Thoughts on oral argument in Notre Dame v. Sebelius

February 14

I just spent a while listening to the oral argument in Notre Dame v. Sebelius, in which Notre Dame is objecting to the government’s requirement that it sign a certain two-page form to be otherwise relieved from compliance with the contraceptive mandate.

Much of the coverage of the argument has focused on the quite unproductive and testy exchanges between Judge Posner and Notre Dame’s counsel. As Howard Bashman puts it:

Putting it mildly, Judge Posner was at his cantankerous best during the oral argument, at one point yelling at Kairis “You answer my question!” Judge Posner also told Notre Dame’s lawyer several times “Don’t fence with me” when Judge Posner thought that Kairis was not answering a question directly enough. And at one point, Judge Posner told Kairis “If you don’t cooperate with me, I’m not going to let you continue your argument.”

Judge Posner never did carry through with his threat to shut down Kairis’s argument, so it’s not clear whether that would have required the concurrence of another panel member. In Judge Posner’s defense, at one point even Judge Hamilton seemed a little exasperated with Kairis’s failure to directly respond to a question, reminding the advocate that the lawyers had already inflicted a great deal of reading material on the judges communicating whatever the lawyers wanted to say, and now it was the judges’ opportunity to have the lawyers address the judges’ many questions and concerns.

Several times during the oral argument, Judge Posner told Kairis “Please don’t interrupt me.” At least several of those times, however, it was Judge Posner who was interrupting Kairis, who then failed to stop talking. Instead of trying to prove the point “You don’t interrupt me; rather, I interrupt you,” maybe Judge Posner could have better communicated his message by telling the advocate, “When I start talking, you must stop talking.”

There were also some odd moments when Judge Posner started relying heavily on various facts that didn’t seem to be in the record (so far as I could tell) — like the distinction between mortal sins and venial sins under Catholic doctrine, and his observations that Notre Dame’s website contained statements that he thought were inconsistent with their claimed religious beliefs.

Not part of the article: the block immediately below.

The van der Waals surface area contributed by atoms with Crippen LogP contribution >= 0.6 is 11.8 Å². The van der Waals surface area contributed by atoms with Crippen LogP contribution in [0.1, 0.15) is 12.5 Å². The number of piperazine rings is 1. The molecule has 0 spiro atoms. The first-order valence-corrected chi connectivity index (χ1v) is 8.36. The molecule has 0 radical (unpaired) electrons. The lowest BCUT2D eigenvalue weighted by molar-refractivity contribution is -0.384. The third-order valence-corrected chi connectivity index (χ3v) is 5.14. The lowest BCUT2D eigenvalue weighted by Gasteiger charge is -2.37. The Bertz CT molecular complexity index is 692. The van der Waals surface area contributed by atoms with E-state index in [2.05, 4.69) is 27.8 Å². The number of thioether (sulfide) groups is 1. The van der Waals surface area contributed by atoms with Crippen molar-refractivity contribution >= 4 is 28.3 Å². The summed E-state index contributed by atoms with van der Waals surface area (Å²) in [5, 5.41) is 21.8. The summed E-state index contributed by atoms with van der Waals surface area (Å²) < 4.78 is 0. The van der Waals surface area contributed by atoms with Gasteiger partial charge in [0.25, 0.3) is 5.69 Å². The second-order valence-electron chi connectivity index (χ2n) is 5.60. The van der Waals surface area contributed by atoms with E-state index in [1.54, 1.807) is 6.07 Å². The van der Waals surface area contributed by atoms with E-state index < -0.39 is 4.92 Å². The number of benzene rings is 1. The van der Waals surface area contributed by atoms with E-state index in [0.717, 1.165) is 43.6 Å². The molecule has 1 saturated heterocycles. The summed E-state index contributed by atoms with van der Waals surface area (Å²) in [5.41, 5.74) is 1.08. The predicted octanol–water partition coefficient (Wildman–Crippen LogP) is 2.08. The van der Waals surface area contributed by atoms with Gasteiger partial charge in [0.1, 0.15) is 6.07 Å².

I was more interested, though, in a question Judge Hamilton asked about whether there were other occasions in history of religious objection to participating in an exemption regime itself. Notre Dame’s counsel couldn’t think of any.

While it’s not quite analogous, I was reminded of a passage from United States v. Friday, a Tenth Circuit opinion written by then-Judge Michael McConnell (now a religious liberty and constitutional law scholar) dealing with religious use of eagle feathers.

In Friday, the defendant was prosecuted for violating an eagle-protection law where he had not applied for a permit to take the eagle. He raised a defense under RFRA. Among many other things, the Court said:

We are skeptical that the bare requirement of obtaining a permit can be regarded as a “substantial burden” under RFRA, at least in this case. Many religious activities, from building a church to homeschooling a child to obtaining peyote for a Native American Church ceremonial, require some form of advance authorization from the state. To be sure, in theory a claimant’s beliefs might forbid him from asking the government for permission to take the eagle, perhaps because such a request would fail to treat the eagle as “a gift of the Creator.” However, Mr. Friday has not made any such claim. His appellate briefs contain one isolated statement that the requirement that he use the process—regardless of how it operates—is “offensive.” The brief cites no record support for this claim, and we can find none. Below, Mr. Friday never testified that he had any religious objection to using the permit system. His only testimony about the system was that he did not know it existed until he was told of it after the prosecution began. Moreover, the claim seems to be contradicted by the argument, made at length in his brief, that he was disadvantaged by the federal government’s failure to publicize the existence of the permit program. If the mere obtaining of a permit were offensive to his religion, the failure of the government to inform him of this option would not be an injury. Without any evidence that Mr. Friday’s religious tenets are inconsistent with using an application process, we cannot find a substantial burden under this theory.

Now this discussion may ultimately prove unhelpful to those thinking about Notre Dame and the Little Sisters case, but I thought it was relevant enough to note.

Will Baude is an assistant professor at the University of Chicago Law School, where he teaches constitutional law and federal courts. His recent articles include Rethinking the Federal Eminent Domain Power, (Yale Law Journal, 2013), and Beyond DOMA: State Choice of Law in Federal Statutes, (Stanford Law Review, 2012).
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